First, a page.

Roman Britain: Britannia and the Long Arm of Rome
Caesar's Invasions (55 - 54 B.C.)
Claudius' Invasion (A.D. 43)
Agricola and Hadrian in Britain
The Empire Weakens and Rome Takes It's Leave

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Roman Britain: Britannia and the Long Arm of Rome

An extract from an article By Brandon Huebner

The Roman historian Tacitus described it as pretium victoriae or "worth the conquest." It was the "largest island known to the Romans" and populated with people who "produce gold and silver and other metals." Imperial Rome, it seemed, was only interested in the wealth and resources with which Britannia could provide it. Rome, however, could not have obtained these highly crafted wares from a rudimentary, disjointed society of cave dwellers. Some historians have presented Iron Age Britain as just such a place, but the historical evidence exists to show that pre-Roman Britannia contained a dynamic, growing society of artisans, even though it had not equaled the splendor of Rome.

Caesar's Invasions (55 - 54 B.C.)

In an attempt to bolster his status among the citizens of Rome, Julius Caesar initiated an invasion of the British isles in 55 B.C. Caesar's first attempt at invasion was not meant to be, however, as the Roman fleet was turned back by foul weather. He returned again the following year and had a somewhat successful campaign, establishing relations with several regions in southwestern England. This is seen as the first establishment of diplomatic relations between the two countries, and the diplomatic establishment was the only true result of the British invasions led by Caesar.

Claudius' Invasion (A.D. 43)
 
The Roman Emperor Claudius saw Britain as an ideal opportunity by which he could expand the empire, take possession of the resources in the British isles, and also gain the prestige associated with the conquest of a new land. He launched an invasion force 40,000 strong in A.D 43, and with such a large invasion force, nothing could stand in the way of the Romans. They met fierce resistance from the British inhabitants at some places, but Rome actively sought to gain willing followers, rather than force them into submission. This policy of peace before war was largely practiced by bribing the residents into cooperation, as most Britons had never seen the level of splendor with which the Romans could lavish them. A prime example of the splendor Rome bestowed on cooperative Britons is the Fishbourne Palace in West Sussex. Such beautiful architecture and workmanship could only be seen in Rome itself, but in order to extend the empire, Roman officials would go to any length.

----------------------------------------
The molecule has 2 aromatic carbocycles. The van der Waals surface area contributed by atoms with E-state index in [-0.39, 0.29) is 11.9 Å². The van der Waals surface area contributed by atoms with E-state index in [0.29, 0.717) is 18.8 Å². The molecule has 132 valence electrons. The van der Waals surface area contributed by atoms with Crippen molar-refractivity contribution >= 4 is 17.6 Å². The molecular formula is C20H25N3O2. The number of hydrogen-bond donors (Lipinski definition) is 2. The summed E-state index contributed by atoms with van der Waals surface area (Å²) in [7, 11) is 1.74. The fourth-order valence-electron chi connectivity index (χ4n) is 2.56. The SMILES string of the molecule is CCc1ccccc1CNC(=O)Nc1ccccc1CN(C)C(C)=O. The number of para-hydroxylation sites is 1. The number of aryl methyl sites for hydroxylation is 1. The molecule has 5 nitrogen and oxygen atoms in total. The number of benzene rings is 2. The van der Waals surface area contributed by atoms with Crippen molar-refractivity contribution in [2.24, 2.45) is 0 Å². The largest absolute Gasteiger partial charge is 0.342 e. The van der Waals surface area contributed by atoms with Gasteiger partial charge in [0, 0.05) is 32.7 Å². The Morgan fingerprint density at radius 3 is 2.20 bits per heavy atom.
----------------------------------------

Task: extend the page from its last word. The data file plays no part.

Rome spent an extended period of enlarging their control over the British isles, through whatever means necessary, and by and large they were successful. The most remembered misstep is evidenced in the story of Queen Boudica and the revolt against Roman control. Boudica's husband had ruled a region of Britain and was a loyal ally of Rome during his life. At his death though, Rome took control of the land rather than let it pass to his wife, Boudica. The Romans flogged and raped her two daughters and in a vengeful rage, Boudica raised an army to revolt against the Romans. They won a few victories initially, but were no match for the disciplined legions in the long run. Though Rome maintained control, they could have avoided a major incident had they only followed their own practice of valuing a peaceful ally over a conquered foe.